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blog of funk

Blessed be the funky. And the unfunky, they too shall be blessed. Just less funky.

Quincy Jones, Jacob Collier

Posted on February 8th .

I read this excellent and frank interview with Quincy Jones, which has startled a few. Some questioned the veracity of some of this answers but it all rings true to me. A long time Quincy fan, since I heard his beautiful arrangements on Paul Simon’s 1973 album ‘There Goes Rhymin’ Simon’ – I particularly love ‘American Tune’ – he has by now become one of music’s unabashed greats.

Favourite quote:

Is there innovation happening in modern pop music?
Hell no. It’s just loops, beats, rhymes and hooks. What is there for me to learn from that? There ain’t no fucking songs. The song is the power; the singer is the messenger. The greatest singer in the world cannot save a bad song. I learned that 50 years ago, and it’s the single greatest lesson I ever learned as a producer. If you don’t have a great song, it doesn’t matter what else you put around it.

Still discoveries proliferate. In 2016 the BBC staged a prom concert as a tribute to the man, and that is where I chanced upon Jacob Collier, a beautiful talent who Quincy picked up early and produced.

The first time I heard this, the hairs on my neck went up, and my eyes filled with tears. Not for sadness, but for beauty. I couldn’t even begin to grasp what the music was doing, how it was formed, as its immediate effect was overwhelming. If you aren’t particularly romantic, or a lover of jazz and soul, it may leave you cold. But if you do appreciate jazz, soul, and great musical talent, and you don’t yet know this song, ‘In The Real Early Morning’, prepare to be astounded.

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Rebel Rebel

Posted on February 5th .

Bowie’s fabulous song, Rebel Rebel. What a performance, what a song, what a recording. Just wonderful.


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Do you remember the old times?

Posted on February 7th .

A song called “Old”. I’ve coined a new musical genre, as you do, for this song – Plantagenet. It seemed both timely with the rescuing of Richard III from his carpark grave in Leicester and appropriate for this muse on mortality. The sounds of the clock chiming and the dog are from my childhood home.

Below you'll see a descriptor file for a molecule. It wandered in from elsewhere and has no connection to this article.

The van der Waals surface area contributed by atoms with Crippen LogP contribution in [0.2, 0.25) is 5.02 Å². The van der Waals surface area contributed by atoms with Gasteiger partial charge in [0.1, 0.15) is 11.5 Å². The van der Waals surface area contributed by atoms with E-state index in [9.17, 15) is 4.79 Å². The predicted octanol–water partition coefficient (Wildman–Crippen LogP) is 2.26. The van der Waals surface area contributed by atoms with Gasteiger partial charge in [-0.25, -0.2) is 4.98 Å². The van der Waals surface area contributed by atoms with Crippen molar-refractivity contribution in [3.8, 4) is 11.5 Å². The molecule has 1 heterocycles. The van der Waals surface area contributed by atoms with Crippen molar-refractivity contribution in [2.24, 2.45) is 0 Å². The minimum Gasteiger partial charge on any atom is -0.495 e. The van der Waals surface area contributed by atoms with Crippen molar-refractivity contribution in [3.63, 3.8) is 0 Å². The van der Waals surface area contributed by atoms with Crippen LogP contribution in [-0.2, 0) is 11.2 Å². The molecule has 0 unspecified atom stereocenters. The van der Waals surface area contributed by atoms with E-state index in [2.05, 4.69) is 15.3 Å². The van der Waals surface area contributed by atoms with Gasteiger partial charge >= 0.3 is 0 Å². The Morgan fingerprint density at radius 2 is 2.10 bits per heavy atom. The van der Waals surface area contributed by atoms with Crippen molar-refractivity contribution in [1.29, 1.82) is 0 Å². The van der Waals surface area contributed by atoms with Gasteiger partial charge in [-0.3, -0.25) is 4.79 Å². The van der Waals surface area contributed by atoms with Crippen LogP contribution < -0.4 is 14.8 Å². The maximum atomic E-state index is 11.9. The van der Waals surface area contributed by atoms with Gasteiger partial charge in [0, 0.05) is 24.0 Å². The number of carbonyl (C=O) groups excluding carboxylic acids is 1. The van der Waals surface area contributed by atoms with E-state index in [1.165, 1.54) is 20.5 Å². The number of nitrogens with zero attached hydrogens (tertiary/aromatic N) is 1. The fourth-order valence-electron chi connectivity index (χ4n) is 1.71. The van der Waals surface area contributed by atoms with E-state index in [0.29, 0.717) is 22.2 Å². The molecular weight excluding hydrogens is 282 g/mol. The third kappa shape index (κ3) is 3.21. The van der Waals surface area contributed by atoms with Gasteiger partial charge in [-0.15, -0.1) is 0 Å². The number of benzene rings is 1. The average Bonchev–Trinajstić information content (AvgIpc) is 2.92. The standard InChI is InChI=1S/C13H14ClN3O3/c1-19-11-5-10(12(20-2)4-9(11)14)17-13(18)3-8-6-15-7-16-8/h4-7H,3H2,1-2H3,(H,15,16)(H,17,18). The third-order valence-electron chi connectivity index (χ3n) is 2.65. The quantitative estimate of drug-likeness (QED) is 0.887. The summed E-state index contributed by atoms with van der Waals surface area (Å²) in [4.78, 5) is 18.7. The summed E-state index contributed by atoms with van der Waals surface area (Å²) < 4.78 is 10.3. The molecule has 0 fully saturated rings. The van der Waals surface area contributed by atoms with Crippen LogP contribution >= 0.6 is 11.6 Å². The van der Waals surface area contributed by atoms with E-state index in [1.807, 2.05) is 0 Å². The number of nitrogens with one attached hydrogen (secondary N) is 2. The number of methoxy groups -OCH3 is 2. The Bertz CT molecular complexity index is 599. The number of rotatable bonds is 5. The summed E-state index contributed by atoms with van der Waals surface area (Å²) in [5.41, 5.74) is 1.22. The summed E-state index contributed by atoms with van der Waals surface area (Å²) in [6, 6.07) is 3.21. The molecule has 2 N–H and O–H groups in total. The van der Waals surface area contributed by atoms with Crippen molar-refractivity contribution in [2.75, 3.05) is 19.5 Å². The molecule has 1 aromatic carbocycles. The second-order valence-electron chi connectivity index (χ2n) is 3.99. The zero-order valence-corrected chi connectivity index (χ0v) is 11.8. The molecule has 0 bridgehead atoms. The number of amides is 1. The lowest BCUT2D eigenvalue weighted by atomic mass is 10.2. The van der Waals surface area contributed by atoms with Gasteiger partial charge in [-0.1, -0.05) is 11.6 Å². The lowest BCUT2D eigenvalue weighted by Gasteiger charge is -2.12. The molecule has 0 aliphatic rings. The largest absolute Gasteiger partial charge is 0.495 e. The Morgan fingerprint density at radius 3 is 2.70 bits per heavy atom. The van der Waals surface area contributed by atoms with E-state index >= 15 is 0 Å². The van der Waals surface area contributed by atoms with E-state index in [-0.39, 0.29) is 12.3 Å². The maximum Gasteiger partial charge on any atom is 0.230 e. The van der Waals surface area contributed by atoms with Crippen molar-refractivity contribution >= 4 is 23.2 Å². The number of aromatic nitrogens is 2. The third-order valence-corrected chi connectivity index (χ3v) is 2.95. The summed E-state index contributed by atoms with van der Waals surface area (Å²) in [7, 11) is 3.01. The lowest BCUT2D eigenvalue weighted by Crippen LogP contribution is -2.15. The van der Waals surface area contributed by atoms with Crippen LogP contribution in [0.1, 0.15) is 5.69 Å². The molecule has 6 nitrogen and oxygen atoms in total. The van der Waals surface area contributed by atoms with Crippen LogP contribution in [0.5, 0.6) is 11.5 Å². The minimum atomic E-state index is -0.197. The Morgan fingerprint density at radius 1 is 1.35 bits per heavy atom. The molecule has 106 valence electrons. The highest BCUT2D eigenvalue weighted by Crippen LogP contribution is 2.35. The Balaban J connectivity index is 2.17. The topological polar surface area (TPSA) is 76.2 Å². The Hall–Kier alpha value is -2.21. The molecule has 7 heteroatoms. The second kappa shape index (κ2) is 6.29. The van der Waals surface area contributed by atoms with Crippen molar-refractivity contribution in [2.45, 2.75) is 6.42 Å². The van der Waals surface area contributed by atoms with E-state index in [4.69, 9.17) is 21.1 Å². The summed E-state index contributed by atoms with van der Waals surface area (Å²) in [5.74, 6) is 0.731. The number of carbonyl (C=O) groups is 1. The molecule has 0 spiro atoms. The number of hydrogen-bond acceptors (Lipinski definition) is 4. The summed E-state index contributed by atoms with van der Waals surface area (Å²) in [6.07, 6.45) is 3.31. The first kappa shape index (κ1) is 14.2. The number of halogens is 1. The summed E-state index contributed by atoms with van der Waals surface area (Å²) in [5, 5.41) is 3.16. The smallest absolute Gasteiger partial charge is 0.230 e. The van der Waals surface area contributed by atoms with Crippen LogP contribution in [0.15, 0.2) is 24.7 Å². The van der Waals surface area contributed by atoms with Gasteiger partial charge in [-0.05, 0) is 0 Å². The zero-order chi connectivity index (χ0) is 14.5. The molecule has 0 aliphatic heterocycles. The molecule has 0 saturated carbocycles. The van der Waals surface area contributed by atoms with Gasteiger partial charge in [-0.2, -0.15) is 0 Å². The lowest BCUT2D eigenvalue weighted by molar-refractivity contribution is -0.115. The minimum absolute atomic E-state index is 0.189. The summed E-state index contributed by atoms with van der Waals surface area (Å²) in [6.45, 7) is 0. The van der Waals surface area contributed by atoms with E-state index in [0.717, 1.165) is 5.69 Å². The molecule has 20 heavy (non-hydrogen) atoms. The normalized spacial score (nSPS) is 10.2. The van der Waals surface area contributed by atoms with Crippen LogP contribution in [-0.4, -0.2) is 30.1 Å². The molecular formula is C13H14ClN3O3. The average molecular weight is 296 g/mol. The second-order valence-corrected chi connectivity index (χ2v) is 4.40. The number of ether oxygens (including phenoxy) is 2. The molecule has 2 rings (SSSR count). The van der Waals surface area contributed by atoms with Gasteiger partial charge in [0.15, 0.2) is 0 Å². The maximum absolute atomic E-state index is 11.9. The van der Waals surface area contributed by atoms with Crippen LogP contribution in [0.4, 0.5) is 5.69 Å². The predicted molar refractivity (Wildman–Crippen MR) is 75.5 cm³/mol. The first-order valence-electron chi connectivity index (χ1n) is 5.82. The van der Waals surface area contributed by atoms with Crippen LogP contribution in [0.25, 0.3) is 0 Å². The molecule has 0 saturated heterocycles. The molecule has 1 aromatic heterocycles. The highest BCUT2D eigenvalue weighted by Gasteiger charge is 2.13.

The line “Old, I don’t wanna be, lying awake scared of burglary” sometimes gets misheard as “scared of buggery”.

I don’t mind this addition of sexual paranoia, though it wasn’t intended. The listener’s mind completes the work.

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Just Like London Buses

Posted on February 4th .

m b v - My Bloody ValentineJust Like London Buses, you wait a couple of decades and then two come along at once. My Bloody Valentine are by no means the most hasty of bands, with a twenty year lay off in their release schedule, but as if by magic they have produced and released a new album, tantalisingly entitled m b v.

They must be miffed though – Bowie nipped in there and stole the WOW moment for ancient acts making a comeback in January. I predict by the year’s end there will be a baker’s dozen of such miraculous events, possibly even a new Elvis Presley album.

Here it is in a slightly hobbled try-before-you-buy format.

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David Bowie’s Birthday

Posted on January 24th .

I still can’t believe what David Bowie did on the 8th January 2013. Take a decade off for good behaviour, then show up unexpectedly and place the question “Where are we now?” into everyone’s consciousness. After so long a silence it is quite a remarkable achievement. Shut up for ten years, record a secret album, release new song on 66th birthday suprising everyone and entering top ten charts everywhere. Classy.

It wasn’t just the audacity and the coolness of the carefully maintained anti-hype which made it such a great event. It’s a very intelligent choice, to come in quietly. A nostalgic, observational song it’s a surprising choice of comeback but a good one, which catches the seriousness of these entropic times perfectly.

That Bowie scored a hit is no surprise. An intelligent man who has known and worked with highly creative people in many fields all his life, his early success could have been a one-hit wonder – he worked hard to get the audience he has. Tony Oursler’s video is a huge part of this. But by producing a complex meditative piece, a personal retrospective with a plaintive, questioning chorus, a lyric full of Berlin place-names sung in a sometimes frail voice, he makes an artistic statement which is typical Bowie, pleases fans everywhere and adds a few million more, no doubt.

If Bowie has genius it’s as much in his reading of the times we inhabit. The new song’s observant, nostalgic mood is a perfect foil for all the noisy self-assertion out there. Bang on for this historical moment, unrest everywhere, civil wars, bullets and bombs, it’s sympathetic to the mood of now. Berlin was a city under siege when Bowie lived there, with a free and bomenian culture. In the din of the endless regurgitated pop music machine, it stands out as an original as it catches a general mood. There’s a brand new dance, but I don’t know it’s name.

Having heard the question I can’t wait for the album, which is supposed to be full of variety and quite rocky. Perhaps that’s another subterfuge. Anyway, he got everyone’s attention most beautifully.

To quote another English poet from south London, the artist William Blake,

“The imagination is not a State: it is the Human existence itself.”

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